In huge coup, 2 key ministers resigned from Boris Johnson’s government


British Prime Minister Boris Johnson clings to power after two of his most senior cabinet ministers resigned on Tuesday, saying they had lost confidence in Johnson’s leadership amid shifting explanations over his handling of a scandal. of sexual misconduct.

Treasury chief Rishi Sunak and Health Secretary Sajid Javid resigned within minutes of each other, costing Johnson the support of the men responsible for tackling two of the biggest problems facing Britain: the crisis. of the cost of living and the increase in COVID-19 infections.

Both men cited Johnson’s credibility after a day in which the prime minister was forced to backtrack on earlier remarks about a sexual misconduct scandal that has rocked his government for the past six days.

The debacle is just the latest to hit Johnson, who last month narrowly survived a no-confidence vote sparked by similarly shifting stories about lockdown-breaking parties in government offices.

In his resignation letter, Javid said the vote of confidence showed that a large number of Conservative Party lawmakers had lost confidence in Johnson.

“It was a moment of humility, grip and a new direction,” said Javid. “However, I am sorry to say that it is clear that this situation will not change under his leadership and therefore he has also lost my confidence.”

A few minutes later, Sunak echoed those sentiments.

“The public rightly expects the government to conduct itself properly, competently and seriously,” Sunak said in his resignation letter. “I realize this may be my last ministerial job, but I believe these standards are worth fighting for and that is why I am resigning.”

Both Sunak and Javid are seen as possible contenders to replace Johnson if he is forced to retire.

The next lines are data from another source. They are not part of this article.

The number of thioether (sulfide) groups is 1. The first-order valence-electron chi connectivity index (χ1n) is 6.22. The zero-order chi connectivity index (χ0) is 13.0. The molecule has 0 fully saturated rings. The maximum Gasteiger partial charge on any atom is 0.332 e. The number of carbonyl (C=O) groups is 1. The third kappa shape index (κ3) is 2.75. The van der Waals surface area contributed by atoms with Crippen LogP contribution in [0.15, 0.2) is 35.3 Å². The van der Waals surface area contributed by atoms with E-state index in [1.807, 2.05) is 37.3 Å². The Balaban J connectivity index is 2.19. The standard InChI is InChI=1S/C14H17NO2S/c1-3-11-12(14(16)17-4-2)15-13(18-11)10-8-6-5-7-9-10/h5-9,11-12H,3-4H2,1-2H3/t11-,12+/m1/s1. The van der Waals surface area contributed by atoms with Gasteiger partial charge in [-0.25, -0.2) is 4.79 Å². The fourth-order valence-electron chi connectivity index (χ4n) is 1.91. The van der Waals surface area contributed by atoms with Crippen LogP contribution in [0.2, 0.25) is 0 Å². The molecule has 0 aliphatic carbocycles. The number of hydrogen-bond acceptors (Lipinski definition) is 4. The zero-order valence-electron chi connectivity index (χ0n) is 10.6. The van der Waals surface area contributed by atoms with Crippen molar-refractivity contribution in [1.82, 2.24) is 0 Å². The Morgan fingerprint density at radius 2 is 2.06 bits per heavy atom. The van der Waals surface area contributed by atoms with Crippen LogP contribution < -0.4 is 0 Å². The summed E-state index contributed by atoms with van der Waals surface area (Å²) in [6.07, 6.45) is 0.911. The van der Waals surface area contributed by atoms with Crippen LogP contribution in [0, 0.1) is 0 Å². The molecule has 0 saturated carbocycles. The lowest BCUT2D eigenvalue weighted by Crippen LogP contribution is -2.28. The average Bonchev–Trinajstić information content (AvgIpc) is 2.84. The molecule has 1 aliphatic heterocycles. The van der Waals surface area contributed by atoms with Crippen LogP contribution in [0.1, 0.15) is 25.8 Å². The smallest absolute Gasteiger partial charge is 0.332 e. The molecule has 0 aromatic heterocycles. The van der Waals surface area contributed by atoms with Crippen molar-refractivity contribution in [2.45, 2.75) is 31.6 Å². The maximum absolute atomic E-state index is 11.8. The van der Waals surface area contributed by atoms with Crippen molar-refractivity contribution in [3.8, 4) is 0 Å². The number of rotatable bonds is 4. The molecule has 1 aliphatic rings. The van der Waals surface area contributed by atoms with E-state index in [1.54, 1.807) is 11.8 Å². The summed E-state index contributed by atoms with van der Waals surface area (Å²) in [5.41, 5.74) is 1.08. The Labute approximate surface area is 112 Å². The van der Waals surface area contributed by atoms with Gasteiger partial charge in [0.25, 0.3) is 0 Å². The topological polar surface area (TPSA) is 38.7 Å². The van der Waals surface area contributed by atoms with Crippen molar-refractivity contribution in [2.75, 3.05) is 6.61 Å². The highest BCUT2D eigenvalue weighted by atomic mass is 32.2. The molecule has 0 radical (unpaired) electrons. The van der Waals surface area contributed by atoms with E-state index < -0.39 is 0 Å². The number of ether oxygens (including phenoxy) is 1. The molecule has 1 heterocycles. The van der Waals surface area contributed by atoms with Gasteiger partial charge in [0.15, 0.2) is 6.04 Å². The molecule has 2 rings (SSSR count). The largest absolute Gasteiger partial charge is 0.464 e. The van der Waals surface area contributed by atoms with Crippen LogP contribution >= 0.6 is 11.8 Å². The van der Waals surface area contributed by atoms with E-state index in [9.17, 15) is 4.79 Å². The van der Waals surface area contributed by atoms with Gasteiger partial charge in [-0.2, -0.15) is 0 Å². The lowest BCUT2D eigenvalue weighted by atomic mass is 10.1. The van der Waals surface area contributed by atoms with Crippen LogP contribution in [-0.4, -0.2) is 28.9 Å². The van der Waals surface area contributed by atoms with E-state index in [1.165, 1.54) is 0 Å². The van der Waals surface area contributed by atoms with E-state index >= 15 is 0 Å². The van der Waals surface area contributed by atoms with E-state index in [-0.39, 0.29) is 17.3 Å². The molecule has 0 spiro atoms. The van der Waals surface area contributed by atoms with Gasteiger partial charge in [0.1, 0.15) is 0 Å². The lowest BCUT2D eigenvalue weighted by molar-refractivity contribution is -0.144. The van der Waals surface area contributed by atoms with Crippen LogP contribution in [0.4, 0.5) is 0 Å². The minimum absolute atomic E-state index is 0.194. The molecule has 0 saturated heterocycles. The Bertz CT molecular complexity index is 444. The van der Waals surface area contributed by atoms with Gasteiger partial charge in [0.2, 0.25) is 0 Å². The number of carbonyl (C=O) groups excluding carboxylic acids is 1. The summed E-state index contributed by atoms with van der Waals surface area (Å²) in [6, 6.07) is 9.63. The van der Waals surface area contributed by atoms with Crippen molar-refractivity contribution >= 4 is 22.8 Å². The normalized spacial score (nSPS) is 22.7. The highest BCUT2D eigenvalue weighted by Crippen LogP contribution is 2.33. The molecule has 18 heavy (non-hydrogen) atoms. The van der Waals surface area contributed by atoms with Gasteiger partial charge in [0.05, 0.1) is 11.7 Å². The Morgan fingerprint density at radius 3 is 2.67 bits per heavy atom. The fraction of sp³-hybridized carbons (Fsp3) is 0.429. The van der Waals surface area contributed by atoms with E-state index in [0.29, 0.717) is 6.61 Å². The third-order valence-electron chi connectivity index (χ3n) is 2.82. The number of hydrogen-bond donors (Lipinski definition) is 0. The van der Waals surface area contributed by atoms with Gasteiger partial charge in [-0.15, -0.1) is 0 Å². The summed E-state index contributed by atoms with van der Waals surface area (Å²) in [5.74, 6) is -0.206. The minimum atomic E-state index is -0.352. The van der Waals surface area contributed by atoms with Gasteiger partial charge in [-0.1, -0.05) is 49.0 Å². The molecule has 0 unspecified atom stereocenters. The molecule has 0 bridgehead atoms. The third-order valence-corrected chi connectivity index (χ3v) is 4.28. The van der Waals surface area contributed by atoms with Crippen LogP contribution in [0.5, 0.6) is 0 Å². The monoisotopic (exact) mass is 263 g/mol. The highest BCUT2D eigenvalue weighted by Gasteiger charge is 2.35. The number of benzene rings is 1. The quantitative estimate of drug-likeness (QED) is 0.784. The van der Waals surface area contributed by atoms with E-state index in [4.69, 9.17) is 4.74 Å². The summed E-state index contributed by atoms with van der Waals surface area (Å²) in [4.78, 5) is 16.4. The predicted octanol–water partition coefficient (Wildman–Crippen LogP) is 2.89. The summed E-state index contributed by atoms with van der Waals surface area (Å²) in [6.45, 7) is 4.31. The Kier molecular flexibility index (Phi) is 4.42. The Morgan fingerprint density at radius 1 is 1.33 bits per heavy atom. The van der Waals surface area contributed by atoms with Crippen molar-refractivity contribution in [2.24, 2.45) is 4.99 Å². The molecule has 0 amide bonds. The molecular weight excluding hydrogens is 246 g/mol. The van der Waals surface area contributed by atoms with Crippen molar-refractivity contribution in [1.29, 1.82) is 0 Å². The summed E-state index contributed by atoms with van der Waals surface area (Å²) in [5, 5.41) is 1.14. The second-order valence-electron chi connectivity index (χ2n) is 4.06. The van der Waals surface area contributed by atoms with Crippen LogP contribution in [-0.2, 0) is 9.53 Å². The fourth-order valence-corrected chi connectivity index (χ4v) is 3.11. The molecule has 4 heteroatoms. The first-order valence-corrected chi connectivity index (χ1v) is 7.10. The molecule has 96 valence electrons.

While the resignations have increased pressure on the prime minister, Johnson has in the past shown himself to be a savvy politician, fighting back against criticism to prolong his career.

Loyalist Steve Barclay quickly landed Javid’s old job, and speculation abounded as to who would get the job of head of the Treasury.

Foreign Secretary Liz Truss was quick to endorse Johnson. British media reported that other cabinet members, including Culture Secretary Nadine Dories, Defense Secretary Ben Wallace and Home Secretary Priti Patel, were also siding with her.

But Scott Lucas, a professor emeritus at the University of Birmingham and a longtime political observer, said it would be difficult for Johnson to ultimately survive the departure of two such senior members of his cabinet.

“He’s not going to go without a fight,” Lucas said. “I just don’t know how many people are left to fight alongside him.”

The latest scandal began on Thursday, when Chris Pincher resigned as deputy chief of whipping amid allegations that he groped two men at a private club. That set off a series of reports about past allegations leveled against Pincher and questions about why Johnson promoted him to a high-level position to enforce party discipline.

Pincher denies the accusations.

Johnson’s office initially said it was unaware of the earlier allegations when he promoted Pincher in February. By Monday, a spokesman said Johnson was aware of the allegations that “were either resolved or did not progress to a formal complaint.”